Haydn: Die Jahrezeiten (The Seasons)

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COMPOSERS: Haydn
LABELS: Deutsche Harmonia Mundi
WORKS: Die Jahrezeiten (The Seasons)
PERFORMER: Genia Kühmeier (soprano), Werner Güra (tenor), Christian Gerhaher (baritone); Arnold Schoenberg Choir; Concentus Musicus Wien/Nikolaus Harnoncourt
CATALOGUE NO: 88697 28126 2

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Haydn’s oratorio The Seasons (Die Jahrezeiten, 1801) and his slightly earlier The Creation (1798) were composed towards the end of his compositional life, inspired by hearing grand performances of Handel’s oratorios in London. These two works turned out to be the crowning achievement of his entire career.

Haydn’s previous major oratorio, Il ritorno di Tobia, composed for Vienna in 1775, was an Italian-language work focusing on lengthy and ornate arias charged with vocal display.

Now, in these two magnificent late works, he took Handel’s examples to heart, placing choral writing at the centre of his overall plan and using it to support grand structural schemes that in The Creation glorify the grandeur of God’s creation, with man at its centre, and in the secular Seasons explore the life of the countryside Haydn had known as a child growing up in rural Austria.

It’s a mystery why Haydn’s The Seasons has never quite won the popularity of its predecessor, though his inventive and compositional powers are at their height in this work, detailing the annual cycle of rural existence, with the final return to Winter clearly pointing up a human birth-to-old-age analogy hinted at throughout.

The result is an unsophisticated world depicted with highly sophisticated means, somewhere between an Arcadian idyll and a Brueghel-style peasant scene. As in The Creation, Haydn’s attention to the text’s imagery throughout results in word-painting of intricate and imaginative delight. George Hall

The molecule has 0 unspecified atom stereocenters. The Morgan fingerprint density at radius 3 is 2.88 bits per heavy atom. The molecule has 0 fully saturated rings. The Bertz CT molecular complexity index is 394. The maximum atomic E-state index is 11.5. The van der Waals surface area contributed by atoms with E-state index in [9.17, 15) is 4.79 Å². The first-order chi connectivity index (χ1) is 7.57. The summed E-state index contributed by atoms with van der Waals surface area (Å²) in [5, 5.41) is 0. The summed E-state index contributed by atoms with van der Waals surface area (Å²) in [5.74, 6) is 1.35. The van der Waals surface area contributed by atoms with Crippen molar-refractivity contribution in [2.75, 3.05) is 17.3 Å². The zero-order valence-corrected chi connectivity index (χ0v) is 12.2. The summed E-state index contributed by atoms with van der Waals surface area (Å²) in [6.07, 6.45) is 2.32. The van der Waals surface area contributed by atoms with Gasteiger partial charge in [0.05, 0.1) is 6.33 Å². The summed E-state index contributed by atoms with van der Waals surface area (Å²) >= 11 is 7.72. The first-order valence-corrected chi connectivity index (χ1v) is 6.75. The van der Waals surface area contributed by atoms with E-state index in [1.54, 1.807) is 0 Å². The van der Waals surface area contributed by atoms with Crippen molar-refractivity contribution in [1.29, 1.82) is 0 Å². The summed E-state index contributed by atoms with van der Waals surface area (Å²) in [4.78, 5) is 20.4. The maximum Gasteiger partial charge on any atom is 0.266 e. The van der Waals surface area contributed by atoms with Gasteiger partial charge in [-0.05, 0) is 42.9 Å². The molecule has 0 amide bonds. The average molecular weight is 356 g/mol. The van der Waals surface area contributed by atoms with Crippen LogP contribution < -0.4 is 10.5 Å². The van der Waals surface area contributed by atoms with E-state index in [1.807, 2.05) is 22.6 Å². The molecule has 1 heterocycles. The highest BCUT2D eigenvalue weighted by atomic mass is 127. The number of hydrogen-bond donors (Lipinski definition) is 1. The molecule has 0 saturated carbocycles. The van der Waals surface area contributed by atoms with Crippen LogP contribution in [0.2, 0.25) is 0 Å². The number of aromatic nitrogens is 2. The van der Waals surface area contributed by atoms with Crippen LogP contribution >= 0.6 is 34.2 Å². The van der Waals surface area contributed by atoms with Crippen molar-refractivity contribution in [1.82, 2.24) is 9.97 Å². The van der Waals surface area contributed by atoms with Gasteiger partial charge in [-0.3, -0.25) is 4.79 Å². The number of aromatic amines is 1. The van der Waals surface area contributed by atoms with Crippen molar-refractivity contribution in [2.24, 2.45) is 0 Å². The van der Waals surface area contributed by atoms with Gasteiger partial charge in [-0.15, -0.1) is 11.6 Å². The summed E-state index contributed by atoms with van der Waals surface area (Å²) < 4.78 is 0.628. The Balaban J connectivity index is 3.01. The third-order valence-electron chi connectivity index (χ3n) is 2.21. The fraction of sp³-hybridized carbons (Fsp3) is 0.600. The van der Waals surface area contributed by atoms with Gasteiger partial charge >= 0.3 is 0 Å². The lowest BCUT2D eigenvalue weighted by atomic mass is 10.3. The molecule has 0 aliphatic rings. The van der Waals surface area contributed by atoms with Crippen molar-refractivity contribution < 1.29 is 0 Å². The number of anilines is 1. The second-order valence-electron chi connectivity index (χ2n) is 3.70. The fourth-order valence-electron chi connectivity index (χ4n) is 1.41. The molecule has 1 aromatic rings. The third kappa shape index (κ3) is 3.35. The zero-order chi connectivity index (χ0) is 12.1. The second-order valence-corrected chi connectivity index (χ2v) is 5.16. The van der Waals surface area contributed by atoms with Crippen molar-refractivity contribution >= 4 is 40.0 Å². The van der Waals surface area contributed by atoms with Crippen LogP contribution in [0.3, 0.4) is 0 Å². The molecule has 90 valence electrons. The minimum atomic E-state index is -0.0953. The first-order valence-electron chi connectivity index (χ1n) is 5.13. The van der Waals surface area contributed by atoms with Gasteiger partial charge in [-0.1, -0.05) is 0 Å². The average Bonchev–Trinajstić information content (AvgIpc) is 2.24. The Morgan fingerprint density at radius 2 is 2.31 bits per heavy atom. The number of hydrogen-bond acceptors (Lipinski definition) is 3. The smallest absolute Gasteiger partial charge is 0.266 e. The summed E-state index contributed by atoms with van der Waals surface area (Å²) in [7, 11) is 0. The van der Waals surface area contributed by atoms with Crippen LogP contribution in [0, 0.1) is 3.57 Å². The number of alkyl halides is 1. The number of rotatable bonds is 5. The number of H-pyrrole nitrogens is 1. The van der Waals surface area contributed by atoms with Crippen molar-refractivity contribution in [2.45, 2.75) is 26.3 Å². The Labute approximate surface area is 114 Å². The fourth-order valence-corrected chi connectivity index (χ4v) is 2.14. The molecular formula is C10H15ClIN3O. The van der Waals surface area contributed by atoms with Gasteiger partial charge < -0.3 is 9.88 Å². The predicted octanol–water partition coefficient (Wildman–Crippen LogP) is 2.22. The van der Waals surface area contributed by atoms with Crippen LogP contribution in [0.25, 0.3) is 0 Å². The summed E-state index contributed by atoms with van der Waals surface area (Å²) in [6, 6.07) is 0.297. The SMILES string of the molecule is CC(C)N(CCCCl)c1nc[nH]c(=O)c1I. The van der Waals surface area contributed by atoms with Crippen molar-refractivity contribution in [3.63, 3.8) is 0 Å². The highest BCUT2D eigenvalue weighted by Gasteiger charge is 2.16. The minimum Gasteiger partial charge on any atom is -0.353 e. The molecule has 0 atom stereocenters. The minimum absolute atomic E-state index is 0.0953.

With three big solo parts plus chorus and large orchestra, The Seasons remains a major challenge even today. Nikolaus Harnoncourt’s second recording of the work uses period instruments, with his Concentus Musicus Wien deploying a striking and often enchanting range of colour to paint in Haydn’s many picturesque strokes, while his professional choir is decisive in its intentions and bracing in tone and attack. The recording itself combines lucidity with warmth, bathing the listener in the overall sound picture.

All three soloists make their mark, soprano Genia Kühmeier with a clean and guileless tone that sounds simplicity itself. Tenor Werner Güra sings on an aptly small scale, but his articulation of the text is superbly achieved.Best of an excellent trio is baritone Christian Gerhaher, who makes every image in the text visible in his warm and humane performance. Harnoncourt’s approach combines a vivid attention to the characterisation of individual numbers, and even individual words, with a loving focus on shaping Haydn’s often artlessly melodic phrases.

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Harnoncourt’s earlier recording with the Vienna Symphony Orchestra remains an appreciable achievement, though the sheer vitality of the tone-colours available here outclasses it. This new version is certainly on a par with excellent period accounts by John Eliot Gardiner (on Archiv) and René Jacobs (Harmonia Mundi).